Digital DJ Tips member Ethan writes: “I’ve been DJing for about a year now. Music and especially DJing have been my passion, but a couple months ago I hit a brick wall. At that time I decided to throw a party for my best friend and mines’ birthdays, and we were going to DJ for the whole party. We self promoted this show to all of our very good friends and everyone else we knew, and we printed flyers that we handed out every day. This was our first ‘gig’ and I prepared for it very well.
“When the party opened up, hardly anybody showed up. When the party started going more people showed up but nowhere near the amount that we thought would show up (we thought about 80, but only 20 showed up). My buddy DJed first and I guess his nerves got the best of him: His set was just OK, nothing special. Then I get on the decks to close the night out and I killed it! Everyone got up from their seats to dance as soon as I started and all the way till I ended the set. I never felt as good as I did at that moment behind the decks when people started to dance. It felt like I accomplished something special – well, almost.
“After my set, even though I did well, I still felt like I failed because no one showed up and a lot of people left before I started DJing. Ever since this I’ve been very discouraged. Every time I sit down to practise, experiment, or even think about DJing, that night pops into my mind and then the urge to DJ escapes me. I know I need to dust off the cobwebs and get over it, but I can’t seem to. Any advice you can give or anything at all I would really appreciate.”
Digital DJ Tips says:
Ethan, you need some tough love here. DJing success isn’t as easy as throwing one party and expecting to smash it. The fact that you got 20 people there is great – it could have been five! People danced to your music. Look on the positive side! This was your very first gig. Pick your bike up and get back on it: Book another one right away and get promoting like mad!
So what should you do differently this time? Here are a few ideas. Use a smaller venue (20 people in a small venue look better than 20 in a big one). Talk to your friend about the warm-up, and either give him a chance at doing a better job, or don’t use him (you have to look objectively at this, if the guy scares people away, why not do all the DJing yourself?). Did you collect the email addresses of everyone who came? If you didn’t, you should have done, it’s essential to keep in touch with your biggest fans, even if it’s only the half dozen people you kept dancing all night.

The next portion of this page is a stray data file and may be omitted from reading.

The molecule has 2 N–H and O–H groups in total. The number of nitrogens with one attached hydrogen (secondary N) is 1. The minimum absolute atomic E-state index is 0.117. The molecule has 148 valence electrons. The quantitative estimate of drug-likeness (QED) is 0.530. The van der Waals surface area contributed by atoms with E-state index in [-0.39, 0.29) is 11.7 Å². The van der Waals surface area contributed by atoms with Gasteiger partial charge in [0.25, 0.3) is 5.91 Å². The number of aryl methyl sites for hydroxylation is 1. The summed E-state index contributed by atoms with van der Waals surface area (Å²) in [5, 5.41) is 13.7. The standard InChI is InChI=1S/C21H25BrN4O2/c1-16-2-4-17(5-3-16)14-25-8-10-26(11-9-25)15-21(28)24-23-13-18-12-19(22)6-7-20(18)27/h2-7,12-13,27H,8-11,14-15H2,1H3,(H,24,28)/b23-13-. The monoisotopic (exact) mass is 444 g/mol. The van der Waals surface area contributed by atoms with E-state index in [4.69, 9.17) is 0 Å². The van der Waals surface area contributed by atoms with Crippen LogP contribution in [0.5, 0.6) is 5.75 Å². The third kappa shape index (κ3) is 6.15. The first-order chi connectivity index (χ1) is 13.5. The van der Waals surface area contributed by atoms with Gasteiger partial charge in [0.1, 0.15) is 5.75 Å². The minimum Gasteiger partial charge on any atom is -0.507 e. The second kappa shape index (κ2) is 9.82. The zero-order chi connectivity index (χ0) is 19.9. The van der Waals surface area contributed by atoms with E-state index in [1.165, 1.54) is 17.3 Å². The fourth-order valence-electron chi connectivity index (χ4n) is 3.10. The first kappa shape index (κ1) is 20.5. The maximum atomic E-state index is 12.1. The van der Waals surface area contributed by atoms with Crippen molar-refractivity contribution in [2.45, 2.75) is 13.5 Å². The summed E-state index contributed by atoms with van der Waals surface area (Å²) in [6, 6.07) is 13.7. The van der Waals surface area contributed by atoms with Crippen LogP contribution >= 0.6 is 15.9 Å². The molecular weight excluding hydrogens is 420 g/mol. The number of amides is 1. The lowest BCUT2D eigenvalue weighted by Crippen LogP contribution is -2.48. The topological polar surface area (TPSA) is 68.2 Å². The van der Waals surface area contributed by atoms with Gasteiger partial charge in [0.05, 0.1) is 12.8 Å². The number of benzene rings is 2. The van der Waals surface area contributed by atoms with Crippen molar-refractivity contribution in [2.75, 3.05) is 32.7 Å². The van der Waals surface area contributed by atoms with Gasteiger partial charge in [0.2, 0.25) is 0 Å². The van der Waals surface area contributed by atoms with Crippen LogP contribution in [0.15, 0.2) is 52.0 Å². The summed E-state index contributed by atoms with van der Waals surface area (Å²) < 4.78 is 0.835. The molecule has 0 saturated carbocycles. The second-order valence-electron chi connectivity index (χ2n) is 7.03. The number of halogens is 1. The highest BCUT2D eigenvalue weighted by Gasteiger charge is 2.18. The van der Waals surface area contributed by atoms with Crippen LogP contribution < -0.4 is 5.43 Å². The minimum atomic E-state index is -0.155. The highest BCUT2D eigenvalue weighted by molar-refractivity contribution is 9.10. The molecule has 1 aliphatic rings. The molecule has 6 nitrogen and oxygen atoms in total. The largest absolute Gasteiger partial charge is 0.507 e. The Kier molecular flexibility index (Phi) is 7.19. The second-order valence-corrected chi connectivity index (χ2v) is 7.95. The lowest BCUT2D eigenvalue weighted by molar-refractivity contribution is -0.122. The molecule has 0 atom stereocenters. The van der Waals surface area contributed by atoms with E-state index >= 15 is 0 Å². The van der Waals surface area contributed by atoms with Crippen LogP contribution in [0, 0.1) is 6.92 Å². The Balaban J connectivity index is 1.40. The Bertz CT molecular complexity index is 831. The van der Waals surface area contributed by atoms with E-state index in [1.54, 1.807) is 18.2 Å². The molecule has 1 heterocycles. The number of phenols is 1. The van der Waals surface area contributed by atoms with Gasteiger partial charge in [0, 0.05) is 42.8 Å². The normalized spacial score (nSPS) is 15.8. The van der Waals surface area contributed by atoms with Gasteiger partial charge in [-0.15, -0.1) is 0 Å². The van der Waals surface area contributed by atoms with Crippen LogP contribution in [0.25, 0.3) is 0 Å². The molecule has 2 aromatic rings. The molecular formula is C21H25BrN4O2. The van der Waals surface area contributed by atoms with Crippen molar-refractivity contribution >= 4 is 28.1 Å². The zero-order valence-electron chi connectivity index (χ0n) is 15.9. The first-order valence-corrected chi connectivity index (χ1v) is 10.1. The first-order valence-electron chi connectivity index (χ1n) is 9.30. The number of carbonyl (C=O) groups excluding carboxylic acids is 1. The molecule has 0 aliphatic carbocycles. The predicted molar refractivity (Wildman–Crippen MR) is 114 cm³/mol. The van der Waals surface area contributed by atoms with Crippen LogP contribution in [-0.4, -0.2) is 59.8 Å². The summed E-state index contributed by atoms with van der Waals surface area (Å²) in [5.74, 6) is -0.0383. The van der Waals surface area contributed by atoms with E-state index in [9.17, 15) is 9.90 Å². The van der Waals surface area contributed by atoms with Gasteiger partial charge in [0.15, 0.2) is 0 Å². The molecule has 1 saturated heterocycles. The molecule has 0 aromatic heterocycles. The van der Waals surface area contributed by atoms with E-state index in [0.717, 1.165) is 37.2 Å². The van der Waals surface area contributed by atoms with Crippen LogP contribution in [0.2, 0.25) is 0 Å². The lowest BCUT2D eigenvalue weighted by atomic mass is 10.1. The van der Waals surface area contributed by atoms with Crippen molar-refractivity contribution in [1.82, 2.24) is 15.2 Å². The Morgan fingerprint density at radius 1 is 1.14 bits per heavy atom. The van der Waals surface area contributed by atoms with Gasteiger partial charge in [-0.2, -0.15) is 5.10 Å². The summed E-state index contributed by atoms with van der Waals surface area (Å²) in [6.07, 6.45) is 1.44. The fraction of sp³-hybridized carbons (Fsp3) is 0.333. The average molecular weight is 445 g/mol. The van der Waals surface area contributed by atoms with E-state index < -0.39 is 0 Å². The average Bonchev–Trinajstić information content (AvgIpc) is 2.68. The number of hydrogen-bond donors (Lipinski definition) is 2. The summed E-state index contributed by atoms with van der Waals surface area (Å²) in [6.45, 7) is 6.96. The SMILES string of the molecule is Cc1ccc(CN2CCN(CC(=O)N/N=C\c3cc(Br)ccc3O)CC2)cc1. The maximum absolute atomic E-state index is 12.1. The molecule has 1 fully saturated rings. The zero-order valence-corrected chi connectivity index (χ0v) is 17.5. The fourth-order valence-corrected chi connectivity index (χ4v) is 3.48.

Maybe the realisation that this isn’t going to be easy is what’s stalling you. Well, better to realise early! The biggest thing to know about your first 50 or so gigs is that there will be inconsistency: inconsistency in the quality of your DJing (sorry, but however good you were on the night, you are not the “finished article” yet, and you have plenty of learning to do), and inconsistency in attendance (truth is you have no pulling power at all; if people come, it’s because there was nothing better to do or out of sheer luck; if they don’t, you can hardly blame them – everyone who goes to a night organised by an unknown DJ is risking a whole night of their life that they’ll never get back if the gig is rubbish).
Sorry to sound harsh, but you need a huge dose of blind faith coupled with the realisation that you have years and years of hard work ahead of you if you genuinely want to succeed as a DJ. Your journey hasn’t even begun yet. To give up now because of something like this either means you’re just not cut out for it, you’re trying to do it for the wrong reasons, or you just have a very idealised view about the reality of DJing and promoting your own nights.
As someone who made a full-time career out of being a DJ/promoter for 15 years, I can tell you all of this from first-hand experience: I started doing this full time in 1992, and it took until 1997 to pay back a single measly loan I’d taken out at the start of co-promoting my own event; but by 1999, my DJing partner and I were running an award-winning club night that was not only paying me a wage, but had paid for my house! But those “hard” years from 1992 to 1997 were when I learned how to be both a DJ and a promoter, and this is what you have to do now! Stick at it if you really want it, and please try to enjoy the journey by keeping a positive attitude – while being realistic about your results, and what work you have to do to improve them.
Have you ever felt disillusioned after a por DJ set, gig or party? How did you pick yourself up again? What happened next time? If you have any advise to share with Ethan, please do so below!